The Centro Cultural César Chávez (CCCC) collection is now available and open for research!
The collection documents the activities and events organized by the center such as staff retreats, open houses, César Chávez Tribute Month, holiday celebrations, lectures, and workshops pertaining to Latino/a community issues. Also of note are several marches and demonstrations that are depicted in the collection.
The collection consists of administrative records, information on events and community outreach, financial records, photographs, a small collection of films, and publications generated by the Centro Cultural César Chávez. Collection contents include administrative notes, meeting minutes, staff notes, agendas, maintenance documents, forms, staff bios, and files pertaining to the various cultural centers on campus. Also included are materials pertaining to events such as Día de Los Muertos/ Day of the Dead and the César Chávez Tribute Celebration, budget requests, invoices, pay roll, purchase requests, and statement documents. Photographic materials include undated color photographs and 16 digitized photograph albums that are available online. The albums include about 1350 photographs depicting the Center staff; Oregon State students, faculty, and staff who participated in Center events and activities; and numerous events and activities during the 1990s and 2000s. The original albums have been retained by the Center. The small collection of films and recorded events include 1 DVD and 4 digitized recordings (the original VHS tapes were not retained). Content ranges from a movie about the Los Angeles Chicano blowouts of the 1960s to UFW materials and a lecture. Publications consist of brochures, flyers, newsletters, and a number of newspaper clippings.
Daniel Loera, OMA student worker 2015-2016 arranged and described the collection; below is his reflection processing the collection…
This past term I worked on the Centro Cultural César Chávez collection and was able to go through the task of processing the material we received in the fall. I’d like to share with you my experiences of working on a collection and what it means to process a collection. To begin, I want to say this was a pretty rewarding experience because it felt like things were coming full circle for me; I’ve done research with collections in the past so being able to process one for researchers was the other side to what I was accustomed to. So what does it mean to process a collection? Well, the process of processing a collection is a multi-step process that includes organizing archival materials, creating a finding aid, labeling the folders and boxes, and using Archon to make the information accessible online (Archon is a program specifically for archival description and access). As you can see there aren’t too many steps to processing a collection, but it remains a time consuming process. First things first, you receive the material, usually in boxes, binders, or folders. You take note of what’s there and begin thinking of ways to organize the material. Since it was my first time I went ahead and made a list of what was there, trying to keep as many things as I could in their original place. There’s really no specific way to do this so it’s always a learning experience. Being a history major helped a lot because I was able to organize material into what I saw would make sense to a historian doing research. Then, as you move along, you start to see how things will fit and where they’ll fit. The following step is creating the finding aid based off what you know is there. In my experience, it’s always a good idea to have a physical and digital idea of what’s there; it makes it easier when moving material around. Creating the finding aid is usually the longest step in the process because you need to have a complete idea of how the collection will be organized; this includes the name of each folder, creating the different series, series descriptions, scope and content of the collection and then plugging the information into Archon. By this time, I had gone through a number of ways in which to organize the material, sometimes adding folders, other times merging material together. It was a time consuming process, but once you have all the main pieces in the right place, everything falls into place. After that, the finding aid is sent to be reviewed, you receive feedback, and you apply any last changes. The final steps include labeling the folders and then finding a shelf location where to store the collection. In my experience, I had a great time working with the additions to the Centro collection. At first, it was a bit daunting because the material was all over the place and I didn’t know where to begin. Once, I got my bearings it was smooth sailing from there. My favorite part of processing was being able to work with new material, having the opportunity to create a historical record and being able to see your work displayed in the finding aid. As a student of history, I feel archivists leave their imprint on the historical records they work with, be it in collecting this material or processing it for future generations of researchers. All in all, it was an enjoyable learning experience and I look forward to working on new collections in the term to come.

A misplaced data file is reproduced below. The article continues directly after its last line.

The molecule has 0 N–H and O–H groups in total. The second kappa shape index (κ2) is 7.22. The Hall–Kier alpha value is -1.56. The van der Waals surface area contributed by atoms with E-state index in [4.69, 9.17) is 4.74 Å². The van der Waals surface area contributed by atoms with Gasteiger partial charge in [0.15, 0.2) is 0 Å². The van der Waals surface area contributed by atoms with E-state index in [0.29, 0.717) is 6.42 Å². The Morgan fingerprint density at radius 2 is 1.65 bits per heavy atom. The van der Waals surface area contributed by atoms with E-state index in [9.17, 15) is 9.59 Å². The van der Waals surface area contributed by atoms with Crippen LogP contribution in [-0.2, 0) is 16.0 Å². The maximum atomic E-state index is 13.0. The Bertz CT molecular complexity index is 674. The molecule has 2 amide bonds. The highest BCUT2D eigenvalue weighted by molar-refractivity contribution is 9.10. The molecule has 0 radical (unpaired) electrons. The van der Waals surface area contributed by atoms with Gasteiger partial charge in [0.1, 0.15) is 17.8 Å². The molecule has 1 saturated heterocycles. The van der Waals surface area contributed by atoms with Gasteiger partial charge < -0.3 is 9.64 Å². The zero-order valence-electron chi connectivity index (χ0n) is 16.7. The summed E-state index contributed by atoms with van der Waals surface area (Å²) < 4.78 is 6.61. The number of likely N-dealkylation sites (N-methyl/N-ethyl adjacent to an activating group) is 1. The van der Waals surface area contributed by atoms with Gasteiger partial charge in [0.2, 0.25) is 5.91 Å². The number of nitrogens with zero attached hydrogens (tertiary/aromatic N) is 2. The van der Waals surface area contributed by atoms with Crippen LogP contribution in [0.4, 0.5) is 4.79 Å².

~ Daniel Loera, OMA student worker